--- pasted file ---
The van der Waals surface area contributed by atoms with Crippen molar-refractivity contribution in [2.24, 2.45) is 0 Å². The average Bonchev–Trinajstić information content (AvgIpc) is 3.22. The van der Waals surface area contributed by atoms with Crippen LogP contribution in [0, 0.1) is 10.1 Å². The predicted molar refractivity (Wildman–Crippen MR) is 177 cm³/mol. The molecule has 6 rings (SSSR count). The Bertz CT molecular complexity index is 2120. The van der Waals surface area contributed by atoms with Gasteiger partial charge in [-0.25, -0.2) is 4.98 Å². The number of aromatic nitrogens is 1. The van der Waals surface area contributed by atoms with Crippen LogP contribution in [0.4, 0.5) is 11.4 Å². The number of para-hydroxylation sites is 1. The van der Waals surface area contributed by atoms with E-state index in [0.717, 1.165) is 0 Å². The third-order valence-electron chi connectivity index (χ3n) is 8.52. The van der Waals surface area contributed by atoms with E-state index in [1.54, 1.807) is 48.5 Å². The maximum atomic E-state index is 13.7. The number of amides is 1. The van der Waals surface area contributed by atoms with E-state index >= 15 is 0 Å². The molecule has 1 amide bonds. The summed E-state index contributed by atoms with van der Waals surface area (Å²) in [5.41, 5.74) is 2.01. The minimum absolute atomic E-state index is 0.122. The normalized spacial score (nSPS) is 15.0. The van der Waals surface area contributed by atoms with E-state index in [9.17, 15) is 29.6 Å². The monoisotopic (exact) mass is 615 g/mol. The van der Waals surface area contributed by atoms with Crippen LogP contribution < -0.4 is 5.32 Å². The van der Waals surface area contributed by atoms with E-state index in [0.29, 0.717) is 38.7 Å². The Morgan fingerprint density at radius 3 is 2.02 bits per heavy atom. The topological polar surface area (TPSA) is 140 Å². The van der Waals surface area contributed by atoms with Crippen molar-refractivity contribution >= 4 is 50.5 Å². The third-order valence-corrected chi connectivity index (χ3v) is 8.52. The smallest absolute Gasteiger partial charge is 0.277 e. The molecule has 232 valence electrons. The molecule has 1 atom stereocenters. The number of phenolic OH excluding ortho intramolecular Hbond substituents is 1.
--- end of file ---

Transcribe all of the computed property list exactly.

The van der Waals surface area contributed by atoms with Crippen molar-refractivity contribution in [2.24, 2.45) is 0 Å². The average Bonchev–Trinajstić information content (AvgIpc) is 3.22. The van der Waals surface area contributed by atoms with Crippen LogP contribution in [0, 0.1) is 10.1 Å². The predicted molar refractivity (Wildman–Crippen MR) is 177 cm³/mol. The molecule has 6 rings (SSSR count). The Bertz CT molecular complexity index is 2120. The van der Waals surface area contributed by atoms with Gasteiger partial charge in [-0.25, -0.2) is 4.98 Å². The number of aromatic nitrogens is 1. The van der Waals surface area contributed by atoms with Crippen LogP contribution in [0.4, 0.5) is 11.4 Å². The number of para-hydroxylation sites is 1. The van der Waals surface area contributed by atoms with E-state index in [0.717, 1.165) is 0 Å². The third-order valence-electron chi connectivity index (χ3n) is 8.52. The van der Waals surface area contributed by atoms with E-state index in [1.54, 1.807) is 48.5 Å². The maximum atomic E-state index is 13.7. The number of amides is 1. The van der Waals surface area contributed by atoms with E-state index >= 15 is 0 Å². The molecule has 1 amide bonds. The summed E-state index contributed by atoms with van der Waals surface area (Å²) in [5.41, 5.74) is 2.01. The minimum absolute atomic E-state index is 0.122. The normalized spacial score (nSPS) is 15.0. The van der Waals surface area contributed by atoms with E-state index in [9.17, 15) is 29.6 Å². The monoisotopic (exact) mass is 615 g/mol. The van der Waals surface area contributed by atoms with Crippen LogP contribution < -0.4 is 5.32 Å². The van der Waals surface area contributed by atoms with E-state index in [0.29, 0.717) is 38.7 Å². The Morgan fingerprint density at radius 3 is 2.02 bits per heavy atom. The topological polar surface area (TPSA) is 140 Å². The van der Waals surface area contributed by atoms with Crippen molar-refractivity contribution >= 4 is 50.5 Å². The third-order valence-corrected chi connectivity index (χ3v) is 8.52. The smallest absolute Gasteiger partial charge is 0.277 e. The molecule has 232 valence electrons. The molecule has 1 atom stereocenters. The number of phenolic OH excluding ortho intramolecular Hbond substituents is 1.